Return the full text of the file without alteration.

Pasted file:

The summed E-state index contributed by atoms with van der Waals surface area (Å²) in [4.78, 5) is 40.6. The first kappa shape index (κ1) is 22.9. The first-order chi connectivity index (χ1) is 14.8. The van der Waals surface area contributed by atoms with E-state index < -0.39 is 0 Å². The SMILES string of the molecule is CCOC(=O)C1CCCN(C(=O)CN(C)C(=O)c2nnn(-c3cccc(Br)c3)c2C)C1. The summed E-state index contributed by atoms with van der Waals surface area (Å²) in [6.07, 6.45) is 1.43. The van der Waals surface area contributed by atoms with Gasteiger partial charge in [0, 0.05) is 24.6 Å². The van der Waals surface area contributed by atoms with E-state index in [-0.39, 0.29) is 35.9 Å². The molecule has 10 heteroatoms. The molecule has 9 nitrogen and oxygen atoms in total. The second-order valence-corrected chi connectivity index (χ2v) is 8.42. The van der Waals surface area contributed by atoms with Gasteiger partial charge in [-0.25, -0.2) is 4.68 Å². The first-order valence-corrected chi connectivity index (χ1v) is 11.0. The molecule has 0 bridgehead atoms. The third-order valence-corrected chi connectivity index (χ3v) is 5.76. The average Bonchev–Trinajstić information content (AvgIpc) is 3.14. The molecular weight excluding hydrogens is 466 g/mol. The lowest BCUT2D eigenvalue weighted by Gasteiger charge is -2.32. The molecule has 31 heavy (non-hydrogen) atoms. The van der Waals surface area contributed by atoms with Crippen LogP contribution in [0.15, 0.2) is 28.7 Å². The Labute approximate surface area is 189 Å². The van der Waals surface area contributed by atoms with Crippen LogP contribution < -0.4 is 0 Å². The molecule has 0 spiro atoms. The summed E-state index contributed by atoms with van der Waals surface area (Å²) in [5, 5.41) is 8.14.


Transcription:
The summed E-state index contributed by atoms with van der Waals surface area (Å²) in [4.78, 5) is 40.6. The first kappa shape index (κ1) is 22.9. The first-order chi connectivity index (χ1) is 14.8. The van der Waals surface area contributed by atoms with E-state index < -0.39 is 0 Å². The SMILES string of the molecule is CCOC(=O)C1CCCN(C(=O)CN(C)C(=O)c2nnn(-c3cccc(Br)c3)c2C)C1. The summed E-state index contributed by atoms with van der Waals surface area (Å²) in [6.07, 6.45) is 1.43. The van der Waals surface area contributed by atoms with Gasteiger partial charge in [0, 0.05) is 24.6 Å². The van der Waals surface area contributed by atoms with E-state index in [-0.39, 0.29) is 35.9 Å². The molecule has 10 heteroatoms. The molecule has 9 nitrogen and oxygen atoms in total. The second-order valence-corrected chi connectivity index (χ2v) is 8.42. The van der Waals surface area contributed by atoms with Gasteiger partial charge in [-0.25, -0.2) is 4.68 Å². The first-order valence-corrected chi connectivity index (χ1v) is 11.0. The molecule has 0 bridgehead atoms. The third-order valence-corrected chi connectivity index (χ3v) is 5.76. The average Bonchev–Trinajstić information content (AvgIpc) is 3.14. The molecular weight excluding hydrogens is 466 g/mol. The lowest BCUT2D eigenvalue weighted by Gasteiger charge is -2.32. The molecule has 31 heavy (non-hydrogen) atoms. The van der Waals surface area contributed by atoms with Crippen LogP contribution in [0.15, 0.2) is 28.7 Å². The Labute approximate surface area is 189 Å². The van der Waals surface area contributed by atoms with Crippen LogP contribution < -0.4 is 0 Å². The molecule has 0 spiro atoms. The summed E-state index contributed by atoms with van der Waals surface area (Å²) in [5, 5.41) is 8.14.